THE GALLERY - click to view
It took us by surprise. This was something that only happened in 'other countries'. That first wave of lockdown found me stumbling around empty streets with my camera. It was then I started to notice the covid street art, the unused cars covered in bird poop, and flower displays dying outside pubs. There were also early signs of resistance and conspiracy theory; I noticed large pavement scrawls telling Londoners to go back home (they were descending on beaches at weekends while the locals stayed indoors), and street art references to 'anti social distance resistance'.
I found so many stories to tell during this experience that it is impossible to tell them all. Here I can only hint at those wider stories and my own personal experience of events during two years of the pandemic. It shows the first lockdown, beginnings of normality, and then it becoming worse than any of us could have imagined. I very much felt that I was part of this story.
There is no space to include images of homeless people trying to feed themselves when the few people that are on the streets are no longer carrying cash. I cannot include the busker playing to a single passer-by, desperate enough to take whatever he could get. I could also fill a book with stories about the “anti-social distance resistance”, and “DFL go home” (Down From London go home) undercurrents that emerged during lockdown. Tensions were growing.
As the rules began to relax after the first lockdown, closed shops increased their renovation activity, using the downtime to refresh and prepare, at least those that had survived. The impact of refurbishment resulted in homeless being evicted from the unused doorways which had temporarily become their home.
As people began to emerge again, fear remained apparent with people keeping their distance for the most part. You could see it in the eyes above the mask as they assessed those walking towards them and adjusted their path accordingly.
Normal life was some way off, but some semblance of normality returned, with shops, cafes, and pubs partially open. While there was optimism for many businesses, for some it was simply too late. A handwritten note in a window by “Barry” regretfully informed that he was shutting down.......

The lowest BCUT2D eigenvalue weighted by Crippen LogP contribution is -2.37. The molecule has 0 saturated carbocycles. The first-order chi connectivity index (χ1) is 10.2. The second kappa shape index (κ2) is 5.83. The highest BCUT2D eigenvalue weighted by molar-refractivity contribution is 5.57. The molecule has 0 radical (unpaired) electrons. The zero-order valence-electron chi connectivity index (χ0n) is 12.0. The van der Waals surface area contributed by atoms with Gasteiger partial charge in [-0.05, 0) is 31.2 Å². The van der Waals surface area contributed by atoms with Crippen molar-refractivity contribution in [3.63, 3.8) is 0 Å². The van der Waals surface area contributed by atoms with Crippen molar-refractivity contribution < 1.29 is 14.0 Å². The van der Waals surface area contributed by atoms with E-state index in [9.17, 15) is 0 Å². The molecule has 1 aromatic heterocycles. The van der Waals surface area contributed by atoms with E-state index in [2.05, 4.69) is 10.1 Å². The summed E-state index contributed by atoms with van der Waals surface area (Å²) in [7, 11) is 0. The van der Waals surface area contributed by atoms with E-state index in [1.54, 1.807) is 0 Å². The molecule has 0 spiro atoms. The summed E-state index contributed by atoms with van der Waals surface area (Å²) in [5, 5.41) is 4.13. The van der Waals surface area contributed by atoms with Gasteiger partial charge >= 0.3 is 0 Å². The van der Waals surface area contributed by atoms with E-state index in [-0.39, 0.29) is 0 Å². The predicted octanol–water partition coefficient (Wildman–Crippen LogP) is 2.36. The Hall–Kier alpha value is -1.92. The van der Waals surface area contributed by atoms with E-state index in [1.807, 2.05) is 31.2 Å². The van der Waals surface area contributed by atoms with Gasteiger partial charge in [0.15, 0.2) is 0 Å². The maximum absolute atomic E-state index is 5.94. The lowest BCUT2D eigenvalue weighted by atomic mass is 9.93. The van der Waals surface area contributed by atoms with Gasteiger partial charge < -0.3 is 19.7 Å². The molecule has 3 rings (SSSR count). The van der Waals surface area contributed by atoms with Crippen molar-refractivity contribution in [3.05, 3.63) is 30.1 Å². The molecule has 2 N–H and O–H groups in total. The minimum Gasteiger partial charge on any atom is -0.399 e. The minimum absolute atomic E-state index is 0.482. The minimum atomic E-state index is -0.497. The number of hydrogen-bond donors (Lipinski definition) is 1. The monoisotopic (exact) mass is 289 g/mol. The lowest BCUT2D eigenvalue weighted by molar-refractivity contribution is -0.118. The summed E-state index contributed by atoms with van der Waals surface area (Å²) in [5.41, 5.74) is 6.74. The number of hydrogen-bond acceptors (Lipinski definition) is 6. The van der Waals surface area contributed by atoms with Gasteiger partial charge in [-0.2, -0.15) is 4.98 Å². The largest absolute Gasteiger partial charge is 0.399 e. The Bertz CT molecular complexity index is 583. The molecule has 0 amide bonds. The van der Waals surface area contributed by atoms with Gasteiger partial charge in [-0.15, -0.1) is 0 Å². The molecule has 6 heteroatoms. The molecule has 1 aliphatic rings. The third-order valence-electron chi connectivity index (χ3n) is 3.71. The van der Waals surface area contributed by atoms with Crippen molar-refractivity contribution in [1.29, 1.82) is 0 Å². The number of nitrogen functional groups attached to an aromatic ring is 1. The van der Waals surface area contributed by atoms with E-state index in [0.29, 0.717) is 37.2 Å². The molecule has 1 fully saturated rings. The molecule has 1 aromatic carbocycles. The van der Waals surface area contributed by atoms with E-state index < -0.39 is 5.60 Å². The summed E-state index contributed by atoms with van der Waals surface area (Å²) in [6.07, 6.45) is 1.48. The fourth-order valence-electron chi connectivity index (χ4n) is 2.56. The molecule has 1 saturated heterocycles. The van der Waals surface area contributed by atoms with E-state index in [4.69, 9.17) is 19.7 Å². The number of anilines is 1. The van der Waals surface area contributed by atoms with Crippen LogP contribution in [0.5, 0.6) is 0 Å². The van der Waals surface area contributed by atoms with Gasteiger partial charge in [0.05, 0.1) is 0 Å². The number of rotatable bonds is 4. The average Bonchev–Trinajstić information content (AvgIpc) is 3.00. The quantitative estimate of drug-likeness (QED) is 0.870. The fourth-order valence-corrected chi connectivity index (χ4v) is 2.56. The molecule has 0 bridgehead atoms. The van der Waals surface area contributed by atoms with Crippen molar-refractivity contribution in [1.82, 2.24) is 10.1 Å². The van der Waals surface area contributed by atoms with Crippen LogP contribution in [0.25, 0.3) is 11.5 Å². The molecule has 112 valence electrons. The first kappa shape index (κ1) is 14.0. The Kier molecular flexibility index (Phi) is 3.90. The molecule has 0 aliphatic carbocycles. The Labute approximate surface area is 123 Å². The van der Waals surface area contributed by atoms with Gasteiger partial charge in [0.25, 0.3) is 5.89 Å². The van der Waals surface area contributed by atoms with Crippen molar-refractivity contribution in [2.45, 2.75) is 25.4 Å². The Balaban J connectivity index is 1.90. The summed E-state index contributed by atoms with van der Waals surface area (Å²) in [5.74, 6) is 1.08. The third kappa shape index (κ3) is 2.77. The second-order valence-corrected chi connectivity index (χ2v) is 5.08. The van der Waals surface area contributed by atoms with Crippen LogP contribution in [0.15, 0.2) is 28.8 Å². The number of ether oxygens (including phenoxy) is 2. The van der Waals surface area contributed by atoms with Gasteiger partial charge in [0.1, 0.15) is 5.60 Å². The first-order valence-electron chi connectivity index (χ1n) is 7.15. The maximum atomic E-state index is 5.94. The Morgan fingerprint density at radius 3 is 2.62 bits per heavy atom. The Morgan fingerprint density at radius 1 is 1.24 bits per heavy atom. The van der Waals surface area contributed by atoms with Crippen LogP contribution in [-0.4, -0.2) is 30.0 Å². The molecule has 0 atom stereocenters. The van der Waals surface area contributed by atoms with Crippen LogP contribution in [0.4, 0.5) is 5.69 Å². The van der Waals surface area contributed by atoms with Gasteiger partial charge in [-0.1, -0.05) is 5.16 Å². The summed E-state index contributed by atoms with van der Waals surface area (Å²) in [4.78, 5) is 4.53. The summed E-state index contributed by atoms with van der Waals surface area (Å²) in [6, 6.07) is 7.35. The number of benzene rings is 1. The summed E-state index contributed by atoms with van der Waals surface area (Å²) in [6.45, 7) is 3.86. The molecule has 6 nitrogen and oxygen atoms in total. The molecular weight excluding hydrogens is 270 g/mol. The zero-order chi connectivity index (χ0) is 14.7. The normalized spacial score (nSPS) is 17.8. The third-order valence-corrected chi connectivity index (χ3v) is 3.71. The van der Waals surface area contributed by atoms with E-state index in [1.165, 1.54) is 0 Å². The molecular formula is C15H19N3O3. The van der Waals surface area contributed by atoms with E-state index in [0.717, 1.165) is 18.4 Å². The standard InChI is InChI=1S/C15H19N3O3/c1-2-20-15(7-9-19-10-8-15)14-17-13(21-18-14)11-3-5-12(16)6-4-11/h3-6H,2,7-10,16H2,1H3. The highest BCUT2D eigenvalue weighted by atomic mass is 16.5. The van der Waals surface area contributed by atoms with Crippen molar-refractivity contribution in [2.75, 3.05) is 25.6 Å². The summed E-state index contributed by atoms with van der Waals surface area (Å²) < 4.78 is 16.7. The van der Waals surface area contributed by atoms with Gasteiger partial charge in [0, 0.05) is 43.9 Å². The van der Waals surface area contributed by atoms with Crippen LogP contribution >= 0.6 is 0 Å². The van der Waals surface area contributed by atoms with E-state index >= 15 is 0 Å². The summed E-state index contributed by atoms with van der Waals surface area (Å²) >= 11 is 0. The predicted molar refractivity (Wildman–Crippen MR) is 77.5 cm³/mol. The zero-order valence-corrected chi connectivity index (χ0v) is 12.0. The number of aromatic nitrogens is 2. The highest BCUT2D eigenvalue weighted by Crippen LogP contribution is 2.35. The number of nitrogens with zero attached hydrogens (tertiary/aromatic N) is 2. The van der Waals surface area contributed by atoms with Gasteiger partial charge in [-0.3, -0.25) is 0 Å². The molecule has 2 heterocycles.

....Within this strange new world, I spoke to a number of people, including Simon the artist who painted with a feather but found he could not bring himself to paint during lockdown. I spoke to a masked Bob and Debbie, both in the high-risk category; they were grateful to be out but were worried that rules had been relaxed too soon. Sam on a small market stall on a narrow street was finding business tough. He said he did not blame people for not wanting to walk down a narrow road to pass his stall. Nevertheless, there was hope and the steps towards normality were gratefully accepted.
The summer passed and my project came to an end. I began to assemble my work into the story of Covid Brighton.
Then the infections rose in the North of England, slowly spreading south. It was not long before the local lockdowns became another nationwide lockdown. The story continued, and I went back onto the streets.
I have felt the despair and frustration personally, but I am one of the lucky ones. I cannot imagine how it was and is again to live with multiple children in a small flat during lockdown or how losing your job impacts day to day life, or being unable to visit the sick and elderly relatives who spent their final days alone.
As I write this in January 2021, shortly after President Trump leaves office, a new strain has spread rapidly, and severe lockdowns are in place. This time round we do not have the long hot summer that helped ease some of the pain. It is going to be a long dark winter, but vaccine rollouts have begun; I can do no more and I put down the camera for now.
This will end, it has to. Time will move on. Those we have lost, protests, street violence, 5G conspiracy theories and fake remedies will be examined and debated. It will not change what happened, but it will fade. The sun will shine, and the virus will become part of a history that we lived through.
My name is Mark Heathcote, I am a street photographer. These photographs highlight some of my experiences documenting Brighton during the Covid 19 pandemic. It seems a strange thing to say, but I hope you enjoy them. I did pick up my camera again as this story continued through 2021 into 2022.
Stay safe. Don’t touch your face. See you on the other side.